Defendants removed the above-captioned matter to this court on June 21, 2011. (ECF 2.) Plaintiff then filed an ex parte application for an order shortening time for hearing on its motion to remand. (ECF 5.) For the following reasons, this case is hereby REMANDED and plaintiff's application is DENIED as moot.
"[A]ny civil action brought in a State court of which the district courts of the United States have original jurisdiction  may be removed by the defendant . . . to the district court . . . ." 28 U.S.C. § 1441(a). District courts have original jurisdiction in two situations:
1) federal question jurisdiction over "civil actions arising under the Constitution, laws, or treaties of the United States;" and 2) diversity jurisdiction where "the matter in controversy exceeds the sum or value of $75,000, exclusive of interest and costs" and there is complete diversity between the parties. 28 U.S.C. §§ 1331, 1332(a).
The Ninth Circuit "strictly construe[s] the removal statute against removal jurisdiction." Gaus v. Miles, Inc., 980 F.2d 564, 566 (9th Cir. 1992) (citing Boggs v. Lewis, 863 F.2d 662, 663 (9th Cir. 1988); Takeda v. Northwestern Nat'l Life Ins. Co., 765 F.2d 815, 818 (9th Cir. 1985)). There is a "strong presumption" against removal jurisdiction, which "means that the defendant always has the burden of establishing that removal is proper." Gaus, 980 F.2d at 566. "If at any time before final judgment it appears that the district court lacks subject matter jurisdiction, the case shall be remanded." 28 U.S.C. § 1447(c). District courts have the duty of determining whether they have jurisdiction, even if the parties do not raise the question. See United Investors Life Ins. Co. v. Waddell & Reed, Inc., 360 F.3d 960, 966-67 (9th Cir. 2004); see also FED. R. CIV. P. 12(h)(3).
Plaintiff's state court complaint, brought in San Joaquin Superior Court on May 19, 2011, alleges only a state law cause of action for unlawful detainer. (Not. of Removal, Ex. 1, ECF 2.) However, defendants removed this action purportedly based upon federal question jurisdiction. (Not. of Removal at 3.) Defendants' reasoning is convoluted and unconvincing. Defendants claim that because 28 U.S.C. § 1331 provides district courts with jurisdiction over civil actions arising under the Constitution, laws, and treaties of the United States and 28 U.S.C. § 1441(a) provides that defendants may remove civil suits to district courts with original jurisdiction, as defendants in a civil action "deemed to arise under the laws of the United States" and over which the district court has original jurisdiction (see 12 U.S.C. § 1452(f)(2)), they properly removed plaintiff's action for unlawful detainer. (Not. of Removal at 3; Antognini Decl. ¶ 6, ECF 7.) Defendants ignore the other operative clause of 12 U.S.C. § 1452(f), which states that "any civil or other action . . . to which the Corporation is a party may at any time before the trial thereof be removed by the Corporation . . . ." 12 U.S.C. § 1452(f)(3). Thus, only plaintiff -- the Corporation -- has the authority to remove a civil case that otherwise does not invoke either federal question or diversity jurisdiction; defendants may not do so. See Mendrala v. Crown Mortg. Co., 955 F.2d 1132, 1136 n.5 (7th Cir. 1992) ("In the Senate Report, the only specific reference to what is now 12 U.S.C. § 1452(f) states in full: '[The section] gives the Corporation clear authority to bring suit in Federal court and to remove to such court any judicial proceedings in which it is involved, and prohibits the issuance of any attachment or execution against the corporation or its property before final judgment'" (internal citation omitted)). This court is without jurisdiction to hear this case.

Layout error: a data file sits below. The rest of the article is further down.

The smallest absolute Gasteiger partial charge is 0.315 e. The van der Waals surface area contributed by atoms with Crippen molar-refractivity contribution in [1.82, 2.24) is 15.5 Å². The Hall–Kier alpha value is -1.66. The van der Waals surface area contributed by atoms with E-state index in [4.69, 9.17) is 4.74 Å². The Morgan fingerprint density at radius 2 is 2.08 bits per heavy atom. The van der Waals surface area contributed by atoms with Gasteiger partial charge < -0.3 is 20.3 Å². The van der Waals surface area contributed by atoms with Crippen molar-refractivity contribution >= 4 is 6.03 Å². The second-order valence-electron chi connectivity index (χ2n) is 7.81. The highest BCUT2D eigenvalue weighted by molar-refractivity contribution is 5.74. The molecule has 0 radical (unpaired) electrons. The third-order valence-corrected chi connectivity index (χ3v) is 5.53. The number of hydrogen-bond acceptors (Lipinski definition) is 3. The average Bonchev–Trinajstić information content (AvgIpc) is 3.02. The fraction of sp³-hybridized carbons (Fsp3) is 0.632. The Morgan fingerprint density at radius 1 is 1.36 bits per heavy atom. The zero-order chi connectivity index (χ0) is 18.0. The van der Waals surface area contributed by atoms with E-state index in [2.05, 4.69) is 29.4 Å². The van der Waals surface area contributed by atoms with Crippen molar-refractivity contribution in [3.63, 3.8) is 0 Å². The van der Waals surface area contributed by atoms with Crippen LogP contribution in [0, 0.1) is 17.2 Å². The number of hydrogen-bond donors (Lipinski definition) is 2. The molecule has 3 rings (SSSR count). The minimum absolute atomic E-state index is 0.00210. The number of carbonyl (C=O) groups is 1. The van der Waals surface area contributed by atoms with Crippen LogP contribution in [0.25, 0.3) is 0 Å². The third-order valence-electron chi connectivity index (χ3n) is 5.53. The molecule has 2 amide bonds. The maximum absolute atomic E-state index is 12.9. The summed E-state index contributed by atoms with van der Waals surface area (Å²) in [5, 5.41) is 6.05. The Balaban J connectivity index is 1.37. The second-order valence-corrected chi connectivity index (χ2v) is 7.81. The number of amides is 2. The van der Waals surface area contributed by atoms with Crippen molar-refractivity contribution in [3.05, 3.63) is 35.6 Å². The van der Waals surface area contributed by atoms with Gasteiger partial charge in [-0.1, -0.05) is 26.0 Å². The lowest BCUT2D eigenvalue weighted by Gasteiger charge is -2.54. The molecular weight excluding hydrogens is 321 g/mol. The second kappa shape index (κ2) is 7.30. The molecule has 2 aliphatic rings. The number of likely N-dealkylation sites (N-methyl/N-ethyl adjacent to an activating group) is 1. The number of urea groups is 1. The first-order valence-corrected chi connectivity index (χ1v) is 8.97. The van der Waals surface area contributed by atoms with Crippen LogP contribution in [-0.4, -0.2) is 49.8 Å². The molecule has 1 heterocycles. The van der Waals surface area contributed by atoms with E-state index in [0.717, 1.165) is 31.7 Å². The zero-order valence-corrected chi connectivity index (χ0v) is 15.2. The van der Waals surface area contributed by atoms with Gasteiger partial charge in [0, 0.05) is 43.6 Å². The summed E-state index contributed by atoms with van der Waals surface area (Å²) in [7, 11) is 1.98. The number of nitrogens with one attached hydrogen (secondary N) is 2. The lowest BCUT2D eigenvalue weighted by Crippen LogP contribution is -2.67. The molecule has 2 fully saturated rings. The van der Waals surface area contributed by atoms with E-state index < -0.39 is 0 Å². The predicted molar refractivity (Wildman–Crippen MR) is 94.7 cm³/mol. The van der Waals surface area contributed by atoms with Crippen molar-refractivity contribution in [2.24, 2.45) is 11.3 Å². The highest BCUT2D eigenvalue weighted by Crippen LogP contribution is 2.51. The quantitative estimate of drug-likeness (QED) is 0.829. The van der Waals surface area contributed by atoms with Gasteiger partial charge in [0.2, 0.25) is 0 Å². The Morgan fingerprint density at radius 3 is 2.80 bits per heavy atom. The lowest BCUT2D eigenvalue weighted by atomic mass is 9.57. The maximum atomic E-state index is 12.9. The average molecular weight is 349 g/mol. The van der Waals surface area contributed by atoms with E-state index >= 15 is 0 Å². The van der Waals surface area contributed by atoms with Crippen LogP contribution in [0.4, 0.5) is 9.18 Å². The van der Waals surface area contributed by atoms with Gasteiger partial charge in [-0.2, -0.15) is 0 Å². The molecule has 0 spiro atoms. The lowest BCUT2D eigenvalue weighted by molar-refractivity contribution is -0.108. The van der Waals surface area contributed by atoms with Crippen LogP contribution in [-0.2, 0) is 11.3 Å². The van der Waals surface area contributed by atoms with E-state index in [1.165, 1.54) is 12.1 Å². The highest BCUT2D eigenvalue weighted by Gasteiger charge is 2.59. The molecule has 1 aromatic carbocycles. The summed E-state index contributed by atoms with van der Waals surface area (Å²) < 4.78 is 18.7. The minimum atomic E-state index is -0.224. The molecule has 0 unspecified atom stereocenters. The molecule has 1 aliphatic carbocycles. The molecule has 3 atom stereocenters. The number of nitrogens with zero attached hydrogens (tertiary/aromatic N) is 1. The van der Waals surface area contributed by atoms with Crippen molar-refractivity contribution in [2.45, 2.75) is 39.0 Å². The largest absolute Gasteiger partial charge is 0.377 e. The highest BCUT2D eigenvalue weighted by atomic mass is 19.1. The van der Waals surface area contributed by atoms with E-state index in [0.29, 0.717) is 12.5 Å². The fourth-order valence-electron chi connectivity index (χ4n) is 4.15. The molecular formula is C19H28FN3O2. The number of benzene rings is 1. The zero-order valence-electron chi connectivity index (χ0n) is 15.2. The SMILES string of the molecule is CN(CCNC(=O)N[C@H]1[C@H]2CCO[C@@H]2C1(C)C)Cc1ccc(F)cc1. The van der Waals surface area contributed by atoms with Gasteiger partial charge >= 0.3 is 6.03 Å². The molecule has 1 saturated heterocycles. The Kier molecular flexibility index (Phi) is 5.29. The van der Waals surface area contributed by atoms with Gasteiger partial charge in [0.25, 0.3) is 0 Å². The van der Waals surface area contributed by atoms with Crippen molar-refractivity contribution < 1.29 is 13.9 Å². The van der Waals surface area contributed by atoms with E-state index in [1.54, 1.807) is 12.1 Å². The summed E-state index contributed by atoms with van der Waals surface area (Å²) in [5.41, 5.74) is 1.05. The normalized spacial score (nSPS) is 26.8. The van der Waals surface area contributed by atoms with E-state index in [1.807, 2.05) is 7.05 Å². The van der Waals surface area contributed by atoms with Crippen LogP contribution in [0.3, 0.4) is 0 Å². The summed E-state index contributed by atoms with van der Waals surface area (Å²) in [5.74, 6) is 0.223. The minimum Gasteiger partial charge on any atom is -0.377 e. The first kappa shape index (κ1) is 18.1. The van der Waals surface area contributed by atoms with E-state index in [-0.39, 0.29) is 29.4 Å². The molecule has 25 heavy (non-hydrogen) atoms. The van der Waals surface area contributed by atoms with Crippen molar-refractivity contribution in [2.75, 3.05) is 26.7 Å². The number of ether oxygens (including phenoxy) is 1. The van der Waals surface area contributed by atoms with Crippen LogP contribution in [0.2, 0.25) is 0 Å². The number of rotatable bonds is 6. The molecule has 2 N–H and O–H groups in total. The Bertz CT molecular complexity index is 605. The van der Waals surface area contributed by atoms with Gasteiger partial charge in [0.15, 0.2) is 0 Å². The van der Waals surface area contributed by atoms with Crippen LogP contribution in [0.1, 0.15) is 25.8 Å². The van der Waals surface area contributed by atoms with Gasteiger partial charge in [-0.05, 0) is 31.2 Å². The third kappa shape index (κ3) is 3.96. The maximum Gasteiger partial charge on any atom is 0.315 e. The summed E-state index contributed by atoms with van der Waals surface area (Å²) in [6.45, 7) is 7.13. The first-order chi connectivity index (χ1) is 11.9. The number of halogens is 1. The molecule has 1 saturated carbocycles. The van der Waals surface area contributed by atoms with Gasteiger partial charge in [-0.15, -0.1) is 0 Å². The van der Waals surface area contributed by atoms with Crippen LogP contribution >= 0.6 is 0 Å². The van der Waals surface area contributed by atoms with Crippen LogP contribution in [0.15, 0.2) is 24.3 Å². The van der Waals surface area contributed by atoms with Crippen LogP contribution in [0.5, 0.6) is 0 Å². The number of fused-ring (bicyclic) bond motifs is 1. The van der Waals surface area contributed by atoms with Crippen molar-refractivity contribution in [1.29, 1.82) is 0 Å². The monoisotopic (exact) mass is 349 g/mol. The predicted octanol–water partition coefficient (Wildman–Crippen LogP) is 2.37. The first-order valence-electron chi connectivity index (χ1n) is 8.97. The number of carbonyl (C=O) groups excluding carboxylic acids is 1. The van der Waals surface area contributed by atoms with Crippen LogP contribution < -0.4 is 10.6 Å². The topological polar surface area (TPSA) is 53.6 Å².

For the foregoing reasons, the court hereby REMANDS the above-captioned matter. This case is CLOSED.
© 1992-2011 VersusLaw ...